Tag Archives: Arne Duncan

Should Schools be More or Less Democratic?

Like most parents of a young child, I’m trying to decide which environment will be the best for my son when he enters a public school for the first time next fall. At nearly every open house my wife and I attend, cheerful administrators and educators tout the advantage of being a “participatory” school, and of “giving children the opportunity to learn and work in groups.” Send your child here, they tell us, and he’ll acquire a core set of democratic skills – from working collaboratively to acting empathetically – that will help him successfully negotiate our increasingly interconnected global community.

Sounds great, I say – until I open my Sunday New York Times and read a cover story warning against the rise of a new type of groupthink. “Most of us now work in teams,” writes author Susan Cain, “in offices without walls, for managers who prize people skills above all. Lone geniuses are out. Collaboration is in. But there’s a problem with this view. Research strongly suggests that people are more creative when they enjoy privacy and freedom from interruption.”

Whom should we trust? Have we overvalued democratic skills like collaboration and shared decision-making to our own detriment? And, in the end, should our schools be more or less democratic?

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Categories: Democracy, Learning

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What We Talk About When We Talk About School Reform

With all due respect to Flannery O’Connor, my vote for greatest American short-story writer goes to Ray Carver. And with all due respect to America’s current crop of leaders, my hope is that they convene a summer book club to read Carver’s stories – and heed his central message.

I’m thinking specifically of his collection, What We Talk About When We Talk About Love. As with all of Carver’s work, it’s a collection filled with a cast of characters best suited for the island of misfit toys – or the town in which you live. These are people who are down on their luck, who have fallen out of love, and who are struggling to find the right words to communicate their feelings, their thoughts, and their sense of how (and where) it all went wrong. Reflected in Carver’s spartan prose are the surface realities of life – the quotidian desperation of the things we sometimes say, see and do. But his genius comes from his ability to surface the submerged emotions of living – the weight of grief, the insufficiency of the words we live by, the slow acknowledgement of seeing what we don’t want to see. Carver’s stories are always about what we know, what we are perpetually struggling to know, and what we talk about while we linger in the chasm in between.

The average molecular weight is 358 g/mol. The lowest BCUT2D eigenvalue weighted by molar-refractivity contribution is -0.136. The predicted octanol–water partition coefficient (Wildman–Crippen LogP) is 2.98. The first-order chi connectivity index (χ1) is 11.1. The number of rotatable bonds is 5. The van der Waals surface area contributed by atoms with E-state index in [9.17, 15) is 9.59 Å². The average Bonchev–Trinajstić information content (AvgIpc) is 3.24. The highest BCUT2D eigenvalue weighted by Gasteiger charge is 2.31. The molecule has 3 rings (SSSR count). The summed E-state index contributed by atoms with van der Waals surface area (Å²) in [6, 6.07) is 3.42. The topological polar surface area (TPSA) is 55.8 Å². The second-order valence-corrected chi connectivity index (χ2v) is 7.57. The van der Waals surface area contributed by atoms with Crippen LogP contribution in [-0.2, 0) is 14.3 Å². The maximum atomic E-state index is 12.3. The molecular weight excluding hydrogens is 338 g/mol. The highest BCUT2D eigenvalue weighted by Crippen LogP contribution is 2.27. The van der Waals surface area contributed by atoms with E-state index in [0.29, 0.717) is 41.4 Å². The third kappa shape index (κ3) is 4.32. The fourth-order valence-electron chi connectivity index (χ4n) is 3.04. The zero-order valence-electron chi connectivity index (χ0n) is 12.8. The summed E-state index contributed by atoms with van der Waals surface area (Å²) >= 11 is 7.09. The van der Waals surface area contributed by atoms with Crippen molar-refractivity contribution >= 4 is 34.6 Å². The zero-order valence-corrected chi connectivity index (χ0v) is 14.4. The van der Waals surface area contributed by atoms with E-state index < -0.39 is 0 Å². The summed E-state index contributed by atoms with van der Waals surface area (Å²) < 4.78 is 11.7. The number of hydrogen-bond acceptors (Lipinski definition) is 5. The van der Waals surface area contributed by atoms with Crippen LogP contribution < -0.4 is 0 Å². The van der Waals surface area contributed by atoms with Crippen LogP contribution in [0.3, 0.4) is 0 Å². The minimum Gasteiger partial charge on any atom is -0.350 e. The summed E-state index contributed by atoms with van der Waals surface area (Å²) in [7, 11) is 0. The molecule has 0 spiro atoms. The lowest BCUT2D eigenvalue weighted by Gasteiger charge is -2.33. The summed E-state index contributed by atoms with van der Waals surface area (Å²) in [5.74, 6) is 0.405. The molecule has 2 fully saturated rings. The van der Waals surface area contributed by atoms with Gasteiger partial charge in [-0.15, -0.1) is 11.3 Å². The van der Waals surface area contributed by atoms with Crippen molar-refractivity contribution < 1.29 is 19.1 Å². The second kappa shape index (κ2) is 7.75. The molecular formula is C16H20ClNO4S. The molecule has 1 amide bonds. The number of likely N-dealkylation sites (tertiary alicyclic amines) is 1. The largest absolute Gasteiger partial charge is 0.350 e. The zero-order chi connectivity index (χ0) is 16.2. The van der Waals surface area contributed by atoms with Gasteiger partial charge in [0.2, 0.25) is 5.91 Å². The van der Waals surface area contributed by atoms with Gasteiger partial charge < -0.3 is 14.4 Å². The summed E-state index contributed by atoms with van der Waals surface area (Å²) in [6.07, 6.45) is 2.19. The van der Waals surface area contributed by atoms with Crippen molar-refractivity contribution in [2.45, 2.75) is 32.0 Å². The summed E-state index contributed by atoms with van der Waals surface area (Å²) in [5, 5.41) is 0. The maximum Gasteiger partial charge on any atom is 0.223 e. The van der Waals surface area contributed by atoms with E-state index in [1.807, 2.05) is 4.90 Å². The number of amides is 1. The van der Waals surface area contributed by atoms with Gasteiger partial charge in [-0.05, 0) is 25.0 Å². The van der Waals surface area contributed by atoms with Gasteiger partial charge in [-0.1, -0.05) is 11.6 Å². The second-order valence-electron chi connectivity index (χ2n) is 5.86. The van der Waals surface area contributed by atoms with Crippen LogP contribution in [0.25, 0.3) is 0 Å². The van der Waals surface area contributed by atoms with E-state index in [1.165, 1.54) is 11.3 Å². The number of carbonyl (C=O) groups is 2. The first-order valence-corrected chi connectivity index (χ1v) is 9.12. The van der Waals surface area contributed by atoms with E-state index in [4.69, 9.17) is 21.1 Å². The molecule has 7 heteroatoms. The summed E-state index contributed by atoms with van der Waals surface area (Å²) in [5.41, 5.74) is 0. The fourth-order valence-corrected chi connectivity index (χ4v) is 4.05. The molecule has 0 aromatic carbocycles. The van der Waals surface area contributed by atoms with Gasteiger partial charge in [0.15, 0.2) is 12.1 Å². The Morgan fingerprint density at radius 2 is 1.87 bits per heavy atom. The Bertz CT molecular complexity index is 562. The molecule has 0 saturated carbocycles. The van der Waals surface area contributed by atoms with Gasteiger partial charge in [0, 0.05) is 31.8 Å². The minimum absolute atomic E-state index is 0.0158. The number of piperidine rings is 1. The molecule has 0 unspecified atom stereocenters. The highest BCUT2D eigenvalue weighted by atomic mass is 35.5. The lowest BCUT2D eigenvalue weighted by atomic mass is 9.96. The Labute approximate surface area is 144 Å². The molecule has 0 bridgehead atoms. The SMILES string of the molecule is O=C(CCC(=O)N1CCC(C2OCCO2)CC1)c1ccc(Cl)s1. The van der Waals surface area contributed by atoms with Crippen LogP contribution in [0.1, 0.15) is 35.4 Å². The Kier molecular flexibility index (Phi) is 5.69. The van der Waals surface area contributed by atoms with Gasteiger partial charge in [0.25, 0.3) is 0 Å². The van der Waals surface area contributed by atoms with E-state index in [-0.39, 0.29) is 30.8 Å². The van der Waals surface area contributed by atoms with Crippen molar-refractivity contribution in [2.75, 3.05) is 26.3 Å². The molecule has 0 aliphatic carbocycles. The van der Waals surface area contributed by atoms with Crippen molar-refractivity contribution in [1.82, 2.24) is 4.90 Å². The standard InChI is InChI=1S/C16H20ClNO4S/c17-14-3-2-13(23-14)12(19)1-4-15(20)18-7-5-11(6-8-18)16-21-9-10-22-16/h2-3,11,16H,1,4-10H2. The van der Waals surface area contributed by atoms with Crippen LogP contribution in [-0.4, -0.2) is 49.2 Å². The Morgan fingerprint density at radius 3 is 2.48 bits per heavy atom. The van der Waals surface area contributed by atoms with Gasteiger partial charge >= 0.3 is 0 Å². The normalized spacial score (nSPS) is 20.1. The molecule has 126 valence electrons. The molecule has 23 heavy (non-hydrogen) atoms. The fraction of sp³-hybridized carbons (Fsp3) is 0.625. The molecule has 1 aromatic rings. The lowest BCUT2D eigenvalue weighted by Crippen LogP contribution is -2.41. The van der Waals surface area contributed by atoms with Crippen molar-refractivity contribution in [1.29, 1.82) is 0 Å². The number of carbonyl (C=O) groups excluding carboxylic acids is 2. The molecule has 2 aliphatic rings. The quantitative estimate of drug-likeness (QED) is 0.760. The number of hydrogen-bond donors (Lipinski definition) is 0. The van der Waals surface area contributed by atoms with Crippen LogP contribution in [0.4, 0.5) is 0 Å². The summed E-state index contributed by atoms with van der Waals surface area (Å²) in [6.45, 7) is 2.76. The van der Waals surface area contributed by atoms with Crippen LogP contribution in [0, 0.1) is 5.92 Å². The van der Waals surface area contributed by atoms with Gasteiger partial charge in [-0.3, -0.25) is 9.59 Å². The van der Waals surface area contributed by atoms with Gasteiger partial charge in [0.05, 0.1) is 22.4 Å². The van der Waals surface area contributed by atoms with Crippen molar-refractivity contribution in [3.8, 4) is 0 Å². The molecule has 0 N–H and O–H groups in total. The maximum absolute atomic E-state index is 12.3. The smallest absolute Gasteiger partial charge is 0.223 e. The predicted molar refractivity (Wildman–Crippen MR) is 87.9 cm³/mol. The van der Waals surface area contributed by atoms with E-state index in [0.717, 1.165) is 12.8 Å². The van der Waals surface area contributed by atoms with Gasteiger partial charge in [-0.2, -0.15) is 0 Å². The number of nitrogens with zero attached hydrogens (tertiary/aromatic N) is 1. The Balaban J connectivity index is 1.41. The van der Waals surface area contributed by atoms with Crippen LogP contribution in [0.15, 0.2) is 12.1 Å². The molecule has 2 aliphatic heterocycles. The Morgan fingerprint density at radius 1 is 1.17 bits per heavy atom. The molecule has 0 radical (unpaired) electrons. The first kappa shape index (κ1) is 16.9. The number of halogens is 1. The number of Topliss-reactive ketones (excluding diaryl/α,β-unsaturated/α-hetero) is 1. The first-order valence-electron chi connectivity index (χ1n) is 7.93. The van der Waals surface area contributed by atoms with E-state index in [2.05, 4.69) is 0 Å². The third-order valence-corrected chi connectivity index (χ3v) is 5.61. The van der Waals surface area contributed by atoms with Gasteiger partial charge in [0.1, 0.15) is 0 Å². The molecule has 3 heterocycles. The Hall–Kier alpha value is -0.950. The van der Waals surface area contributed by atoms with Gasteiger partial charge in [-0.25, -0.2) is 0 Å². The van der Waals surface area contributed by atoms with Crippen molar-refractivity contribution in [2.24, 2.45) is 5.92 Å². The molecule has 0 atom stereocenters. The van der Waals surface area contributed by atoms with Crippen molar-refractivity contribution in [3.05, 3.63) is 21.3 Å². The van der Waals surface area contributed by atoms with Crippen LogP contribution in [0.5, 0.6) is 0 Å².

Which leads us to the present moment.

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Categories: Leadership, Learning, Organizational Change

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Time for Obama to Become Our Teacher-in-Chief

On March 4, during an appearance in Miami with former Florida Governor Jeb Bush, President Obama announced he will spend the month of March conducting a listening tour across the country, and “talking to parents and students and educators about what we need to do to achieve reform, promote responsibility, and deliver results when it comes to education.”

I think it’s a great idea – and the clock is ticking. So without further delay, I’d like to recommend three core questions Mr. Obama should ask at every stop: